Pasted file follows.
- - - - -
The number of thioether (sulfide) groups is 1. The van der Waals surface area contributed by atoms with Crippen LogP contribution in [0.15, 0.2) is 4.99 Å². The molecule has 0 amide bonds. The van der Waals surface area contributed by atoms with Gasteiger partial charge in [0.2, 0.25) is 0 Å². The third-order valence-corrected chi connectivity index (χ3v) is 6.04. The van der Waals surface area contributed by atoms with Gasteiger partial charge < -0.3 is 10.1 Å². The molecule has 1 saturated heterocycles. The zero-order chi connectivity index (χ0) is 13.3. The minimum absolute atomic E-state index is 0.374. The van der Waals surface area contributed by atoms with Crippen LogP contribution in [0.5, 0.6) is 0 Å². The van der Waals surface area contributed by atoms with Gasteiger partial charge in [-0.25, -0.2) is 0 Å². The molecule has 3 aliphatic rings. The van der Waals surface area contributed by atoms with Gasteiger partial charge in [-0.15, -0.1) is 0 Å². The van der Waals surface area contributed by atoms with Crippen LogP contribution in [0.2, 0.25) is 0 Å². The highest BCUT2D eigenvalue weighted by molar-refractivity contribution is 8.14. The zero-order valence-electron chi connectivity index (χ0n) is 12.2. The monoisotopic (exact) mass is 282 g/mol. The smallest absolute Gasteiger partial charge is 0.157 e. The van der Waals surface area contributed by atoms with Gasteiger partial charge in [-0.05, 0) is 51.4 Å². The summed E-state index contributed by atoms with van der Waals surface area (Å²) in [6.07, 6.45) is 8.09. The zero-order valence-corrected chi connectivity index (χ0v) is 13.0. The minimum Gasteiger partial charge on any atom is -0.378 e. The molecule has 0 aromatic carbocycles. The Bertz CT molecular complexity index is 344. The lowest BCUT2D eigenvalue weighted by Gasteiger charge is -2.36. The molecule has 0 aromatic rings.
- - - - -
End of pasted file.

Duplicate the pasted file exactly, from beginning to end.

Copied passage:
The number of thioether (sulfide) groups is 1. The van der Waals surface area contributed by atoms with Crippen LogP contribution in [0.15, 0.2) is 4.99 Å². The molecule has 0 amide bonds. The van der Waals surface area contributed by atoms with Gasteiger partial charge in [0.2, 0.25) is 0 Å². The third-order valence-corrected chi connectivity index (χ3v) is 6.04. The van der Waals surface area contributed by atoms with Gasteiger partial charge < -0.3 is 10.1 Å². The molecule has 1 saturated heterocycles. The zero-order chi connectivity index (χ0) is 13.3. The minimum absolute atomic E-state index is 0.374. The van der Waals surface area contributed by atoms with Crippen LogP contribution in [0.5, 0.6) is 0 Å². The van der Waals surface area contributed by atoms with Gasteiger partial charge in [-0.25, -0.2) is 0 Å². The molecule has 3 aliphatic rings. The van der Waals surface area contributed by atoms with Gasteiger partial charge in [-0.15, -0.1) is 0 Å². The van der Waals surface area contributed by atoms with Crippen LogP contribution in [0.2, 0.25) is 0 Å². The highest BCUT2D eigenvalue weighted by molar-refractivity contribution is 8.14. The zero-order valence-electron chi connectivity index (χ0n) is 12.2. The monoisotopic (exact) mass is 282 g/mol. The smallest absolute Gasteiger partial charge is 0.157 e. The van der Waals surface area contributed by atoms with Gasteiger partial charge in [-0.05, 0) is 51.4 Å². The summed E-state index contributed by atoms with van der Waals surface area (Å²) in [6.07, 6.45) is 8.09. The zero-order valence-corrected chi connectivity index (χ0v) is 13.0. The minimum Gasteiger partial charge on any atom is -0.378 e. The molecule has 0 aromatic carbocycles. The Bertz CT molecular complexity index is 344. The lowest BCUT2D eigenvalue weighted by Gasteiger charge is -2.36. The molecule has 0 aromatic rings.